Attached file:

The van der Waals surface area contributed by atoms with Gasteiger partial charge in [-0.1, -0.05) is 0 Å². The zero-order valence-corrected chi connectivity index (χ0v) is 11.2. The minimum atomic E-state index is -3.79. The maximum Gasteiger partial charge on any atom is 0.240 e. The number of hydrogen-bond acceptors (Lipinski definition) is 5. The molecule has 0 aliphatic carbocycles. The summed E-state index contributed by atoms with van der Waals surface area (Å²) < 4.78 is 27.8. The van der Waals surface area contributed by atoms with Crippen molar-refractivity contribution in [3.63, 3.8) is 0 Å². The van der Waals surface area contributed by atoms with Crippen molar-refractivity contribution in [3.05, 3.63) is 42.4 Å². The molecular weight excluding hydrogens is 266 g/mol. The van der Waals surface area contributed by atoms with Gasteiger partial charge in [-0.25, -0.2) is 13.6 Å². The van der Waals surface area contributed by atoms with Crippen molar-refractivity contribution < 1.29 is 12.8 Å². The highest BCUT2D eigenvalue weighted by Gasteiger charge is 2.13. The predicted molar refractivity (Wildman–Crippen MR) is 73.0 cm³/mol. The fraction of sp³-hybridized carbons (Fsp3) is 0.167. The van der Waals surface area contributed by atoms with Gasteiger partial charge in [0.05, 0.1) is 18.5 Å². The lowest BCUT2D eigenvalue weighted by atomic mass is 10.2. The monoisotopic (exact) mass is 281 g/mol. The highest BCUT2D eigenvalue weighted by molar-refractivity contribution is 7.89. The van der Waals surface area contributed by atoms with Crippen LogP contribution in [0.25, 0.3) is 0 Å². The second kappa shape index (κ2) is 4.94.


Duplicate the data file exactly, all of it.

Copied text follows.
The van der Waals surface area contributed by atoms with Gasteiger partial charge in [-0.1, -0.05) is 0 Å². The zero-order valence-corrected chi connectivity index (χ0v) is 11.2. The minimum atomic E-state index is -3.79. The maximum Gasteiger partial charge on any atom is 0.240 e. The number of hydrogen-bond acceptors (Lipinski definition) is 5. The molecule has 0 aliphatic carbocycles. The summed E-state index contributed by atoms with van der Waals surface area (Å²) < 4.78 is 27.8. The van der Waals surface area contributed by atoms with Crippen molar-refractivity contribution in [3.63, 3.8) is 0 Å². The van der Waals surface area contributed by atoms with Crippen molar-refractivity contribution in [3.05, 3.63) is 42.4 Å². The molecular weight excluding hydrogens is 266 g/mol. The van der Waals surface area contributed by atoms with Gasteiger partial charge in [-0.25, -0.2) is 13.6 Å². The van der Waals surface area contributed by atoms with Crippen molar-refractivity contribution < 1.29 is 12.8 Å². The highest BCUT2D eigenvalue weighted by Gasteiger charge is 2.13. The predicted molar refractivity (Wildman–Crippen MR) is 73.0 cm³/mol. The fraction of sp³-hybridized carbons (Fsp3) is 0.167. The van der Waals surface area contributed by atoms with Gasteiger partial charge in [0.05, 0.1) is 18.5 Å². The lowest BCUT2D eigenvalue weighted by atomic mass is 10.2. The monoisotopic (exact) mass is 281 g/mol. The highest BCUT2D eigenvalue weighted by molar-refractivity contribution is 7.89. The van der Waals surface area contributed by atoms with Crippen LogP contribution in [0.25, 0.3) is 0 Å². The second kappa shape index (κ2) is 4.94.